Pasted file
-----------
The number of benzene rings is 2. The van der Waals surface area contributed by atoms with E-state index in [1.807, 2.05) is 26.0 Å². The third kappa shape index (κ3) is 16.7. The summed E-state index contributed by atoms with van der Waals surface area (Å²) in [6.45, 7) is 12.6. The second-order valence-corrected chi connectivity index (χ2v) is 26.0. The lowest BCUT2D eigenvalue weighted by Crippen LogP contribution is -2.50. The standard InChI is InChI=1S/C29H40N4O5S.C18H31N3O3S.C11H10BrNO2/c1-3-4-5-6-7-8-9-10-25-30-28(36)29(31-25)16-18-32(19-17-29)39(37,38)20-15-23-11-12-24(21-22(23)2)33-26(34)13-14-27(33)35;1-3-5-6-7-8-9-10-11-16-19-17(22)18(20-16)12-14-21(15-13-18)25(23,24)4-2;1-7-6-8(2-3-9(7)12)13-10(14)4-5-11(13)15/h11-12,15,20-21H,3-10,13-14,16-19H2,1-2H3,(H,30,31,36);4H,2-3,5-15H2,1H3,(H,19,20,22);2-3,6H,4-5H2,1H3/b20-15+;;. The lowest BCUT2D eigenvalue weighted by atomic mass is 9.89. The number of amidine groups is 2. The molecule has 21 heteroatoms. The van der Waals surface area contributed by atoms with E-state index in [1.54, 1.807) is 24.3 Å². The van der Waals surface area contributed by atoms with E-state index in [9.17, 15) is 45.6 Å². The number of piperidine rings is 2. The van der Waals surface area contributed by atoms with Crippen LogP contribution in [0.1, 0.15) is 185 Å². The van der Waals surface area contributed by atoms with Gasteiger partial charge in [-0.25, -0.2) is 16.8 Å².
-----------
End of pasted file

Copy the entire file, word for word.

The number of benzene rings is 2. The van der Waals surface area contributed by atoms with E-state index in [1.807, 2.05) is 26.0 Å². The third kappa shape index (κ3) is 16.7. The summed E-state index contributed by atoms with van der Waals surface area (Å²) in [6.45, 7) is 12.6. The second-order valence-corrected chi connectivity index (χ2v) is 26.0. The lowest BCUT2D eigenvalue weighted by Crippen LogP contribution is -2.50. The standard InChI is InChI=1S/C29H40N4O5S.C18H31N3O3S.C11H10BrNO2/c1-3-4-5-6-7-8-9-10-25-30-28(36)29(31-25)16-18-32(19-17-29)39(37,38)20-15-23-11-12-24(21-22(23)2)33-26(34)13-14-27(33)35;1-3-5-6-7-8-9-10-11-16-19-17(22)18(20-16)12-14-21(15-13-18)25(23,24)4-2;1-7-6-8(2-3-9(7)12)13-10(14)4-5-11(13)15/h11-12,15,20-21H,3-10,13-14,16-19H2,1-2H3,(H,30,31,36);4H,2-3,5-15H2,1H3,(H,19,20,22);2-3,6H,4-5H2,1H3/b20-15+;;. The lowest BCUT2D eigenvalue weighted by atomic mass is 9.89. The number of amidine groups is 2. The molecule has 21 heteroatoms. The van der Waals surface area contributed by atoms with E-state index in [1.54, 1.807) is 24.3 Å². The van der Waals surface area contributed by atoms with E-state index in [9.17, 15) is 45.6 Å². The number of piperidine rings is 2. The van der Waals surface area contributed by atoms with Crippen LogP contribution in [0.1, 0.15) is 185 Å². The van der Waals surface area contributed by atoms with Gasteiger partial charge in [-0.25, -0.2) is 16.8 Å².